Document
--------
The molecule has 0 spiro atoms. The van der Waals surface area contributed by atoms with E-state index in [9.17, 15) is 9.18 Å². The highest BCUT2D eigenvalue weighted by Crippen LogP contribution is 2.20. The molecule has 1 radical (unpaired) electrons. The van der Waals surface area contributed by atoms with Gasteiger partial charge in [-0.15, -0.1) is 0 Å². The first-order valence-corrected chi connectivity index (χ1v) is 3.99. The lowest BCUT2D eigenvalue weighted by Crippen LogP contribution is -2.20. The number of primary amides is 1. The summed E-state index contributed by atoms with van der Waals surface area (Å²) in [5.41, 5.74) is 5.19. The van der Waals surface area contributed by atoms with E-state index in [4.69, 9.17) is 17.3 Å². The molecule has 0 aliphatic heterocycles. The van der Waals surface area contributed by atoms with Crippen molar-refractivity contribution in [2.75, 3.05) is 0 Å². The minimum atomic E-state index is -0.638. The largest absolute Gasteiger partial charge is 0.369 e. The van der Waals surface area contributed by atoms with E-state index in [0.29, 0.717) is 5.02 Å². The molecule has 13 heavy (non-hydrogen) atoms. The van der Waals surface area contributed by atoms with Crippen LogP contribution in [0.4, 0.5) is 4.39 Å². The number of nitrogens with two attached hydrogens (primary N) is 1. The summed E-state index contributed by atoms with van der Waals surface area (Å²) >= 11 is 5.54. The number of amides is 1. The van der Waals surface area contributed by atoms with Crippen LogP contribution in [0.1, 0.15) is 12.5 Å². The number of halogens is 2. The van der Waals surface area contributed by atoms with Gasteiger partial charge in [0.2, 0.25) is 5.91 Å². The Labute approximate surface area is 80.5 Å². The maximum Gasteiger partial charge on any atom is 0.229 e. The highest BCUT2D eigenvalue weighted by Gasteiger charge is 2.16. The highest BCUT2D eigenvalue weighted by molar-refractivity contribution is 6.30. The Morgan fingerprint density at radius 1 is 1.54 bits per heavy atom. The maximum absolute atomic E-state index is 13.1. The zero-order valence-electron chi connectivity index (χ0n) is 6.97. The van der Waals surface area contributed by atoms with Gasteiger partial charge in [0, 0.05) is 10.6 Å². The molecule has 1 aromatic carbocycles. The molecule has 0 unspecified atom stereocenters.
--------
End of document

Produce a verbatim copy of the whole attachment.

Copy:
The molecule has 0 spiro atoms. The van der Waals surface area contributed by atoms with E-state index in [9.17, 15) is 9.18 Å². The highest BCUT2D eigenvalue weighted by Crippen LogP contribution is 2.20. The molecule has 1 radical (unpaired) electrons. The van der Waals surface area contributed by atoms with Gasteiger partial charge in [-0.15, -0.1) is 0 Å². The first-order valence-corrected chi connectivity index (χ1v) is 3.99. The lowest BCUT2D eigenvalue weighted by Crippen LogP contribution is -2.20. The number of primary amides is 1. The summed E-state index contributed by atoms with van der Waals surface area (Å²) in [5.41, 5.74) is 5.19. The van der Waals surface area contributed by atoms with E-state index in [4.69, 9.17) is 17.3 Å². The molecule has 0 aliphatic heterocycles. The van der Waals surface area contributed by atoms with Crippen molar-refractivity contribution in [2.75, 3.05) is 0 Å². The minimum atomic E-state index is -0.638. The largest absolute Gasteiger partial charge is 0.369 e. The van der Waals surface area contributed by atoms with E-state index in [0.29, 0.717) is 5.02 Å². The molecule has 13 heavy (non-hydrogen) atoms. The van der Waals surface area contributed by atoms with Crippen LogP contribution in [0.4, 0.5) is 4.39 Å². The number of nitrogens with two attached hydrogens (primary N) is 1. The summed E-state index contributed by atoms with van der Waals surface area (Å²) >= 11 is 5.54. The number of amides is 1. The van der Waals surface area contributed by atoms with Crippen LogP contribution in [0.1, 0.15) is 12.5 Å². The number of halogens is 2. The van der Waals surface area contributed by atoms with Gasteiger partial charge in [0.2, 0.25) is 5.91 Å². The Labute approximate surface area is 80.5 Å². The maximum Gasteiger partial charge on any atom is 0.229 e. The highest BCUT2D eigenvalue weighted by Gasteiger charge is 2.16. The highest BCUT2D eigenvalue weighted by molar-refractivity contribution is 6.30. The Morgan fingerprint density at radius 1 is 1.54 bits per heavy atom. The maximum absolute atomic E-state index is 13.1. The zero-order valence-electron chi connectivity index (χ0n) is 6.97. The van der Waals surface area contributed by atoms with Gasteiger partial charge in [0, 0.05) is 10.6 Å². The molecule has 1 aromatic carbocycles. The molecule has 0 unspecified atom stereocenters.